WONDERFUL The ROI’s sautéed chicken cutlet.
Anyone who liked DownCity Diner when Paul Shire opened it in 1990 or Oak when the chef was in charge there will love his newest restaurant, the ROI. It's in the low-key Jewelry District — oops, we're supposed to think of it as the Knowledge District these days — and it fits well in that laidback neighborhood.
Shire's culinary heritage ranges from regal — his great-grandfather was chef to the king of Egypt — to regal-er — his aunt Lydia Shire is Boston restaurant royalty (Biba, Locke-Ober, Scampo). Until recently he headed the kitchen at Andreas in Providence.
The ROI looks cozy enough to trigger a yen for comfort food. The basement space is inviting, maintaining the low-light intimacy of the former occupant, the Century Lounge, the decor warm ambers and browns. The restaurant is billing itself as a "Food & Music" supper club, so there's a small stage, a nightclub-quality sound system, and frequently scheduled performances.
Since roi means king in French, Shire hasn't passed up the opportunity to joke around that the food and service here is fit for such, and also that he's aware it also stands for "return on investment." (Speaking of the latter, this ROI is pronounced "roy," as in Paul Roidoulis, Shire's financial backer in this venture.)
The food here is good, but any crown-chapeaued tourists venturing down the stairs would be doing so to learn how we ordinary folk live. All half-dozen burgers and half of the dozen sandwiches offered at lunch are on the dinner menu, indicating that the expected clientele is not your quail and truffle crowd. And the prices are kept down — the top splurge is the $24 filet mignon.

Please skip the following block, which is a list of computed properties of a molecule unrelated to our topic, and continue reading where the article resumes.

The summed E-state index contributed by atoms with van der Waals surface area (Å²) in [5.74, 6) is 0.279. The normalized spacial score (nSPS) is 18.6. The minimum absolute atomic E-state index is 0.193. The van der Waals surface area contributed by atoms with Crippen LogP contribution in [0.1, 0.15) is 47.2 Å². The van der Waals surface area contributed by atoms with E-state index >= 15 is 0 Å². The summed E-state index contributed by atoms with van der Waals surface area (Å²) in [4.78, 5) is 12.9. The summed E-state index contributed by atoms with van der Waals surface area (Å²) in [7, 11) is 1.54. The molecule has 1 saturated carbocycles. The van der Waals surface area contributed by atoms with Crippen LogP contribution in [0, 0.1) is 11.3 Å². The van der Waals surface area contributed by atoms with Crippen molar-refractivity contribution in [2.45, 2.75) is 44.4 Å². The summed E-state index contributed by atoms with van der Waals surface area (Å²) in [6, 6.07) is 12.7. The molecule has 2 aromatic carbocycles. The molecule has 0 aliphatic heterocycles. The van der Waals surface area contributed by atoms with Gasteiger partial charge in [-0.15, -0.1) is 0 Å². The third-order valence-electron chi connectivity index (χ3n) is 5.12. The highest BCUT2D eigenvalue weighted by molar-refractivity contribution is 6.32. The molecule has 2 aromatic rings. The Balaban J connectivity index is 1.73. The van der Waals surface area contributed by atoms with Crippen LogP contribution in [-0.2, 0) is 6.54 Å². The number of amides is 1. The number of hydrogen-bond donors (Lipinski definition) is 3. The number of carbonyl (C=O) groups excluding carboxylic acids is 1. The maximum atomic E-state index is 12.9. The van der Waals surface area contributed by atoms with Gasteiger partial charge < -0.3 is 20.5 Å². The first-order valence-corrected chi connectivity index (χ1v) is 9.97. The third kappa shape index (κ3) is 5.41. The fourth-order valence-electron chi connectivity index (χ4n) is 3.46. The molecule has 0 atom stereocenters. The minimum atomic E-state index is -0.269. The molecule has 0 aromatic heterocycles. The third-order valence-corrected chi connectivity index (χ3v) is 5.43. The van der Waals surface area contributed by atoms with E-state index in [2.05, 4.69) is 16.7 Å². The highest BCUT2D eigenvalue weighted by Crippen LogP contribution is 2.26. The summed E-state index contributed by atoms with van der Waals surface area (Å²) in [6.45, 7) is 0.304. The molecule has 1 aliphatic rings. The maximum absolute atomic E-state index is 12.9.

If you're thinking of checking out the place at lunchtime, there are a couple of representative entrées that also are on the dinner menu: Maryland crab cakes ($14.95) and Shire's signature all-beef meatloaf ($12.95) with Jack Daniel's gravy, each three bucks more in the evening. Available larger as an entrée at lunch ($12.95) as well as an appetizer at dinner ($10.95), there's also a roasted garlic and chives hummus platter.
We were there for dinner, and that appetizer list presented several temptations to me: a pulled pork and Monterey Jack quesadilla ($10.95); pecan-crusted chicken tenders ($9.95) with a blackberry glaze; and Gorgonzola-topped polenta fries ($8.95), sliced thick, fried in olive oil, with marinara sauce for dipping. But we wanted to see what they did with pizza, so we tried one of those. For us carnivores, there's either grilled chicken or sausage — not offering a choice of oh-so popular pepperoni counts as a touching health measure.
The veggie version ($12.95) had such an appealing collection of ingredients that I was glad to go with that. Not only spinach but organic spinach, not only tomatoes but fine-ripened tomatoes, caramelized onions, mushrooms, olives, and four cheeses over tomato sauce. It was wonderful, the toppings not only varied but also bountiful. Who needs nitrates and spicy animal parts?
There are only seven main dishes on the dinner menu, but our server proposed three or four additional options, including cod and mussels over spinach and fish and chips. We limited ourselves to the menu, so that you, dear reader, would be able to partake and not just wistfully crave.